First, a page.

Simulation of Alcohol Control Policies for Health Equity (SIMAH): Study design and first results
Since about 2010, life expectancy at birth in the United States (US) has stagnated and begun to decline with concurrent increases in the socioeconomic divide in life expectancy. The Simulation of Alcohol Control Policies for Health Equity (SIMAH) project uses a novel microsimulation approach to investigate the extent to which alcohol use, socioeconomic status (SES), and race/ethnicity contribute to unequal developments in US life expectancy and how alcohol control interventions could reduce such inequalities.
Representative, secondary data from several sources will be integrated into one coherent, dynamic microsimulation to model life course changes in SES and alcohol use and cause-specific mortality attributable to alcohol use by SES, race/ethnicity, age, and sex. Markov models will be used to inform transition intensities between levels of SES and drinking patterns. To investigate alcohol control intervention strategies, a baseline scenario will be contrasted with multiple counterfactual intervention scenarios.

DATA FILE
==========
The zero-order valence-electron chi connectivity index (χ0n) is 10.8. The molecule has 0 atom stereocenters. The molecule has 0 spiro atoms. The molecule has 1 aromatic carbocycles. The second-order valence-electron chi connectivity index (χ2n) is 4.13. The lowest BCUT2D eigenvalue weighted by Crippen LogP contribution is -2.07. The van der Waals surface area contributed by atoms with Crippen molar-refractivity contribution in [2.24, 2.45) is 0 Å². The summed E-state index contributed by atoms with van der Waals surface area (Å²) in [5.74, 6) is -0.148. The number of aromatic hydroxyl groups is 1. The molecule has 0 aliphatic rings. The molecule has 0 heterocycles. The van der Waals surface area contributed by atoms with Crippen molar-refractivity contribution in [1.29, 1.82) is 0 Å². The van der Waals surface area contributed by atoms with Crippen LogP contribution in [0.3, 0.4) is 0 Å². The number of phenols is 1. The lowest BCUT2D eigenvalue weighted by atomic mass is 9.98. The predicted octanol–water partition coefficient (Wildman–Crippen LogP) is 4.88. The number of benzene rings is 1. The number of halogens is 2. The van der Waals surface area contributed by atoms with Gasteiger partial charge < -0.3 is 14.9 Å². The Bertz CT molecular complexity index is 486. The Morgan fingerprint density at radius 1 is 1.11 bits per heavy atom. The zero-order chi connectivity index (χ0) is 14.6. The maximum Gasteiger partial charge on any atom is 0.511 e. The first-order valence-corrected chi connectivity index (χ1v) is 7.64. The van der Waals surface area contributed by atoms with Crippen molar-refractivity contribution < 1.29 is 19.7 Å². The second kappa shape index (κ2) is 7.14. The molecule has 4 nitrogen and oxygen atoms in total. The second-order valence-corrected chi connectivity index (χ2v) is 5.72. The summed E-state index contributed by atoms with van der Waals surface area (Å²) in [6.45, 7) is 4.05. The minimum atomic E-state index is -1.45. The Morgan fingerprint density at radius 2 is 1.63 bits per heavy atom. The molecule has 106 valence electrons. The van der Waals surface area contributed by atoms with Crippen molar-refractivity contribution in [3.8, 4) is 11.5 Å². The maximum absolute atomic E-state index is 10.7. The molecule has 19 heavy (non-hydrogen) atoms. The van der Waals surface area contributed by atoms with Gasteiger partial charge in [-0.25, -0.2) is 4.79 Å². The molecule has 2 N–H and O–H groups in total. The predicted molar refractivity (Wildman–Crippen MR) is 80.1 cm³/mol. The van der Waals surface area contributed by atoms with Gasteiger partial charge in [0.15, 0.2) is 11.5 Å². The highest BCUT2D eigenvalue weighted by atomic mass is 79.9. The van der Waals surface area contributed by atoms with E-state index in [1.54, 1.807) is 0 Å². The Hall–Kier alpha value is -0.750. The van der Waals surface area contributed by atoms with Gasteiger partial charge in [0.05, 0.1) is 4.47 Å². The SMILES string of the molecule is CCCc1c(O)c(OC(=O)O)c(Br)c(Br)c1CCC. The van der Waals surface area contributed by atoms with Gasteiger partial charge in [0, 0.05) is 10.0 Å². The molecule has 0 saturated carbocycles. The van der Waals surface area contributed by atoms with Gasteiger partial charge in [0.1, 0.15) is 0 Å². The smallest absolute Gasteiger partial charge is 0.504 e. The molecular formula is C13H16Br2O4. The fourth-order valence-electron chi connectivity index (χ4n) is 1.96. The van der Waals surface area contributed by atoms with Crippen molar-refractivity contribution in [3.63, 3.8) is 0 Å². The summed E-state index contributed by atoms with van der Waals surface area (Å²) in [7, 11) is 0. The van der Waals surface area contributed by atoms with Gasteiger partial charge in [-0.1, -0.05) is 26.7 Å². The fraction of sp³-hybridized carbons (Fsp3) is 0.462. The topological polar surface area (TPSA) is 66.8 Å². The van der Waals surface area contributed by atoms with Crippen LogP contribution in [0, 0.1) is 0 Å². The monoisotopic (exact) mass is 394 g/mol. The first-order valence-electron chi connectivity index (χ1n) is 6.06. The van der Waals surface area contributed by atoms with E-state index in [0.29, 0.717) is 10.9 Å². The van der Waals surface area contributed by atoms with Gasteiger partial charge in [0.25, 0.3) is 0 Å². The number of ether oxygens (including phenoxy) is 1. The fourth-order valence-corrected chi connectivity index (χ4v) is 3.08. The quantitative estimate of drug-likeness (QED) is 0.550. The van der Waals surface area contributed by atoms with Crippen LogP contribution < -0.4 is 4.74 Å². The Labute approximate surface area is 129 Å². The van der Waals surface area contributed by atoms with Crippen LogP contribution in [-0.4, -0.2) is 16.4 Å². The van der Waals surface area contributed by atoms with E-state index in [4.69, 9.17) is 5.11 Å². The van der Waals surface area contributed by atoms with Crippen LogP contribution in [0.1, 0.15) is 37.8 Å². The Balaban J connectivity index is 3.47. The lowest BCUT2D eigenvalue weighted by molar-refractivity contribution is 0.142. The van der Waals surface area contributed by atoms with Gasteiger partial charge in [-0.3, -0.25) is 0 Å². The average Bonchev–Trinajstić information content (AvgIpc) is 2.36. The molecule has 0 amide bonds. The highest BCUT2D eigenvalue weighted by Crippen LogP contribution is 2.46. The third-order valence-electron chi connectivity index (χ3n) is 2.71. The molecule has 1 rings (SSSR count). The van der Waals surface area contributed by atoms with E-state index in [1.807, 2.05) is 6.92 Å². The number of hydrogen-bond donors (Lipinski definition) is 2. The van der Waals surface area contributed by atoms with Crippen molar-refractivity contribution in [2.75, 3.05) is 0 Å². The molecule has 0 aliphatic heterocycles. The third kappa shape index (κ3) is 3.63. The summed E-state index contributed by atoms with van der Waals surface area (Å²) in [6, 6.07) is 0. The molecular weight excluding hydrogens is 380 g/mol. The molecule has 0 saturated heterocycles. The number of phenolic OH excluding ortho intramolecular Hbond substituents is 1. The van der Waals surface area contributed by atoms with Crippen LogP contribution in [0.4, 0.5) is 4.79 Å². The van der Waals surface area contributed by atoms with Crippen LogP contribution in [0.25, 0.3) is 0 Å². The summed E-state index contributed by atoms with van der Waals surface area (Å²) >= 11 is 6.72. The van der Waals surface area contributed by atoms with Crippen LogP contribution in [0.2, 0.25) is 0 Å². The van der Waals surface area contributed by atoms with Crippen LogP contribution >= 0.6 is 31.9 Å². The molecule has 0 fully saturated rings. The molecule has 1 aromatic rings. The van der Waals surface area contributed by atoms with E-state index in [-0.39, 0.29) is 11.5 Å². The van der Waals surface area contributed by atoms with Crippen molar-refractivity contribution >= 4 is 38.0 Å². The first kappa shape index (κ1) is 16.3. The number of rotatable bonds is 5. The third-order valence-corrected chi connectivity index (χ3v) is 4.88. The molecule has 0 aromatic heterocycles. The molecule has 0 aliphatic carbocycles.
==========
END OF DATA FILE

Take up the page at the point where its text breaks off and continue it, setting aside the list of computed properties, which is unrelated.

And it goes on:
Preliminary analyses on the demographic foundation of the microsimulation model, including aging, transitioning between levels of SES (educational attainment), migration, and cause-specific mortality, were performed. The preliminary results indicate that the crucial microsimulation component provides good fit to observed demographic changes in the population, providing a robust baseline model for further simulation work. The microsimulation showed (in accordance with observed data) that mortality rates for causes of death closely related to alcohol use (including alcohol use disorders, liver disease and cirrhosis, and suicide) increased between 2000 and 2018 for both sexes, with overall higher increases among individuals with low SES.
By demonstrating the feasibility of this novel approach, the SIMAH project promises to offer superior integration of relevant empirical evidence to investigate the dynamics between alcohol use, SES, race/ethnicity, and mortality in the US. Furthermore, the microsimulation will allow for dynamic modelling of diverse intervention scenarios to inform public health policy for a more equitable future.